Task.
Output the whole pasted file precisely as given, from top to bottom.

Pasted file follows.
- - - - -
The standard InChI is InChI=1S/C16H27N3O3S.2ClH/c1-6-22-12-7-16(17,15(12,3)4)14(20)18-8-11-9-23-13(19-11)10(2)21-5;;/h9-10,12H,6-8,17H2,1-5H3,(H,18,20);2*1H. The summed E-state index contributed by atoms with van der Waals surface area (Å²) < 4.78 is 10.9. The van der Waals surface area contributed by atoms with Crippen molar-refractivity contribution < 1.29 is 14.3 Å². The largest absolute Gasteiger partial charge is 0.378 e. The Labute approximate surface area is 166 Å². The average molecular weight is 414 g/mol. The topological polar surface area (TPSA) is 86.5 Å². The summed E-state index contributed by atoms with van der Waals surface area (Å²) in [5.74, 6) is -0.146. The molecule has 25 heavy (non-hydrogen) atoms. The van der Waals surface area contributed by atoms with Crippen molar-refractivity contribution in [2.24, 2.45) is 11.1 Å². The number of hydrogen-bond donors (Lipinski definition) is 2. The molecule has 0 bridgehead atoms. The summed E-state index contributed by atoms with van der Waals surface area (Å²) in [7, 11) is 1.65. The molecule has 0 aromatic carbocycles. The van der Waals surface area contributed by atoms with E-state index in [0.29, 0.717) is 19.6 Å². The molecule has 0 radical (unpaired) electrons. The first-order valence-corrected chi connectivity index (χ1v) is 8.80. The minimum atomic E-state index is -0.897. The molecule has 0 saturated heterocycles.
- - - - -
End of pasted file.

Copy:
The standard InChI is InChI=1S/C16H27N3O3S.2ClH/c1-6-22-12-7-16(17,15(12,3)4)14(20)18-8-11-9-23-13(19-11)10(2)21-5;;/h9-10,12H,6-8,17H2,1-5H3,(H,18,20);2*1H. The summed E-state index contributed by atoms with van der Waals surface area (Å²) < 4.78 is 10.9. The van der Waals surface area contributed by atoms with Crippen molar-refractivity contribution < 1.29 is 14.3 Å². The largest absolute Gasteiger partial charge is 0.378 e. The Labute approximate surface area is 166 Å². The average molecular weight is 414 g/mol. The topological polar surface area (TPSA) is 86.5 Å². The summed E-state index contributed by atoms with van der Waals surface area (Å²) in [5.74, 6) is -0.146. The molecule has 25 heavy (non-hydrogen) atoms. The van der Waals surface area contributed by atoms with Crippen molar-refractivity contribution in [2.24, 2.45) is 11.1 Å². The number of hydrogen-bond donors (Lipinski definition) is 2. The molecule has 0 bridgehead atoms. The summed E-state index contributed by atoms with van der Waals surface area (Å²) in [7, 11) is 1.65. The molecule has 0 aromatic carbocycles. The van der Waals surface area contributed by atoms with E-state index in [0.29, 0.717) is 19.6 Å². The molecule has 0 radical (unpaired) electrons. The first-order valence-corrected chi connectivity index (χ1v) is 8.80. The minimum atomic E-state index is -0.897. The molecule has 0 saturated heterocycles.